A woman’s body is capable of doing amazing things. Creating human life, for example! As a personal trainer who works with new and expecting moms, I believe it’s important for moms to understand how and why her body is changing after giving birth, and how the right exercises and professional assistance can help. I’ve fielded a lot of questions about how our bodies change when we transition into motherhood – and what we can do after the baby arrives. Here are a few of my favorites, along with a few points about how easing back into a fitness routine is ideal. (Read the prequel: Mom’s Expecting Body: A Few FAQ’s – And How Exercise Can Benefit You & Your Baby.)
Do I really have to wait six weeks to exercise?
Yes! Making a baby is a lot of work. Initially, the pelvic floor and abdominal muscles are in a REHAB phase; it’s important to minimize jarring – such as running. Hormonal effects will be present 6-16 weeks postpartum and will contribute to continued joint laxity and possible hot flashes. That, along with sore breasts, vaginal bleeding, weakened pelvic floor muscles, and abdominal and pelvic organs rearranging to their pre-pregnancy locations… definitely mean it’s in your best interest to listen to your body and allow it to recover before easing back into exercise.
If I have a cesarean section, when can I return to exercise?
A cesarean section is major abdominal surgery. Recovery from surgery will vary from individual to individual. And like any major surgery, it is advisable to seek physical therapy afterwards. A physical therapist’s work is incredibly valuable to promote tissue healing and to prescribe therapeutic exercises to regain abdominal strength. A therapist can perform soft tissue work (different than massage work) to break up any adhesions in the scar and around the incision site. When you return to your healthcare provider for your six week check-up inquire about physical therapy. The sooner you seek help after surgery, the better.
What type of exercises can I do after the baby is born?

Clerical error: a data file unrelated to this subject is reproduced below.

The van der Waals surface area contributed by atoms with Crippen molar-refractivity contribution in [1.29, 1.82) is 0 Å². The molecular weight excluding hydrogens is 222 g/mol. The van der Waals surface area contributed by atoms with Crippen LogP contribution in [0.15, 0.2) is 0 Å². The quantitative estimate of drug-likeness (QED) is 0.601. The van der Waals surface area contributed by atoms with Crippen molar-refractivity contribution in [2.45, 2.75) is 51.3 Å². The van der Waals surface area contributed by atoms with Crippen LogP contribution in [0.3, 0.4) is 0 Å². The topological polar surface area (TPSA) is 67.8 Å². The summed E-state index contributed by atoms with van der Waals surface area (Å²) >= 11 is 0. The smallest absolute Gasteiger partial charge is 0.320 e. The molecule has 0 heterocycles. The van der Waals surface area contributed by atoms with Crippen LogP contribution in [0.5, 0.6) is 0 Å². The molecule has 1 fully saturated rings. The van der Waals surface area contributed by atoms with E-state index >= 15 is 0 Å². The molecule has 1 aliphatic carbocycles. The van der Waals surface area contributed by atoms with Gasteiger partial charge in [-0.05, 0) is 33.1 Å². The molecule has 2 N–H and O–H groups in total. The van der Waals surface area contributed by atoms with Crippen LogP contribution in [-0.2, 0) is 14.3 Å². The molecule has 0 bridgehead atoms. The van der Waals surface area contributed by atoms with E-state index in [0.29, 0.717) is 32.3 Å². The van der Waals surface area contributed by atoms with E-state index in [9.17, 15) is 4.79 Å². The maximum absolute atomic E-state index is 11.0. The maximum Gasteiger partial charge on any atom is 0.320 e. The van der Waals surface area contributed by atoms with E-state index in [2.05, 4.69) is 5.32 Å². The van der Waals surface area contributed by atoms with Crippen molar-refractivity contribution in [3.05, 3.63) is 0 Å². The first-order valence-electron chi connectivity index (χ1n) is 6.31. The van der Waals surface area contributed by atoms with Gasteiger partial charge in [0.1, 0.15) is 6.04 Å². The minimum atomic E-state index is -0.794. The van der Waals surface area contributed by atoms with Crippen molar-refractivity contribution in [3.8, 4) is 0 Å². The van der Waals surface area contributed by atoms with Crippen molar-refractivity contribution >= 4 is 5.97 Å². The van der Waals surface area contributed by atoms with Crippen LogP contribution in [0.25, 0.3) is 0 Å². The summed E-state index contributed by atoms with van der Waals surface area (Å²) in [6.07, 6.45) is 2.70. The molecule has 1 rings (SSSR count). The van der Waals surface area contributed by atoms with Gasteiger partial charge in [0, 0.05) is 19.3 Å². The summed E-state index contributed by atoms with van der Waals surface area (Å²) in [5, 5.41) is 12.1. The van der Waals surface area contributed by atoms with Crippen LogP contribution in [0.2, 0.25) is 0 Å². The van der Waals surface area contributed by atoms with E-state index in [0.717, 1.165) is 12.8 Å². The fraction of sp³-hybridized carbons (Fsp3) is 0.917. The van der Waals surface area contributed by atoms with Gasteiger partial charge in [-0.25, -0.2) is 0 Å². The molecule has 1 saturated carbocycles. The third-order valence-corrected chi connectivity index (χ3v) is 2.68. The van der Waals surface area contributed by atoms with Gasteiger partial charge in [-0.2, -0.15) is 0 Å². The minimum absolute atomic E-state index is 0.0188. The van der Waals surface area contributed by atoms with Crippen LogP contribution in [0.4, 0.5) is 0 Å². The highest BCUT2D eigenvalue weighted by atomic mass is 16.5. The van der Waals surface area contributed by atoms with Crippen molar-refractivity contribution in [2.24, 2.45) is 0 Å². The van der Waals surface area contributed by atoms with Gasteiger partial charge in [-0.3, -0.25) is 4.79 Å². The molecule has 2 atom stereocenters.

Kegels. Pelvic floor muscles were stressed through your entire pregnancy and are the main muscle group responsible for pushing your baby out during delivery. These muscles together with their surrounding tissue help stabilize other muscles in our body, support abdominal muscles for strengthening, and can prevent back pain and urine leaks when working properly. Even if you had a cesarean section, starting Kegel exercises will help restore muscle memory. You will experience urinary leakage the first few weeks after childbirth. This is completely normal, but it’s not normal if you continue to leak three or four months later. Practice Kegel exercises to restore your pelvic strength. And don’t be afraid to tell your doctor if you continue to leak urine well after your child is born, there is help.
I’m supposed to be happy but I’m really sad, is this normal?
There are so many emotions that come along with motherhood: happiness, love, joy, and excitement. But there also could be mixed emotions such as feeling overwhelmed, sad, moody or anxious. These mixed emotions are not unusual, and most new moms have temporary mild symptoms of depression mixed with feelings of happiness after having a baby.
The “baby blues” is a short-lived period of mild depression postpartum extremely common among new moms, affecting up to 85% of new moms, according to the American College of Obstetricians and Gynecologists. Alarmingly, one in ten of these women will experience the most severe form of the baby blues, postpartum depression (PPD).
Recent studies have shown staying active and exercising after birth can be helpful in reducing symptoms of depression. Know that you are not alone, seek out a support group in your area. If you live in Chicago, check out groups such as the Chicago New Moms Group or the Blossom Method for support.
I’ve started exercising again and heard about an abdominal wall separation, what is that and do I have one?
A separation in the abdominal wall is called Rectus Diastasis. Diastasis may occur during pregnancy or during delivery. It is a condition in which the two large parallel bands of muscles that meet in the middle of the abdomen separate. It doesn’t hurt, and you may not even be aware that it exists. But it’s important to check. A separation may lead to increased low back pain, pelvic instability, urinary leakage, or reduced functional strength of the abdominal wall. Ask your healthcare provider to check for a separation at your check up. A minor separation may repair itself without any intervention. There are specific exercises, such as abdominal splinting, that can be prescribed to help mend a more significant separation.
Active Moms’ Club, in collaboration with the Rehabilitation Institute of Chicago currently is seeking women to participate in a new, unique study: Rectus Diastasis and Post-Partum Recovery of Core Abdominal Muscles. RIC will be studying AMC’s “From the Core: Postnatal Recovery” class participants in fall 2013 sessions and winter/spring 2014 sessions. All women registered in class will have the opportunity to participate in the study. Click here to register if you are interested to participating.
It is important to have a targeted fitness program to help restore your core strength after childbirth. Let Active Moms’ Club help you navigate the do’s & dont’s. From the Core: Postnatal Recovery class is designed to meet the unique needs of mothers with new babies who are six weeks to six months post-partum. If you’re pressed for time, AMC also offers tailored personal training programs to help you prepare for and recover from childbirth.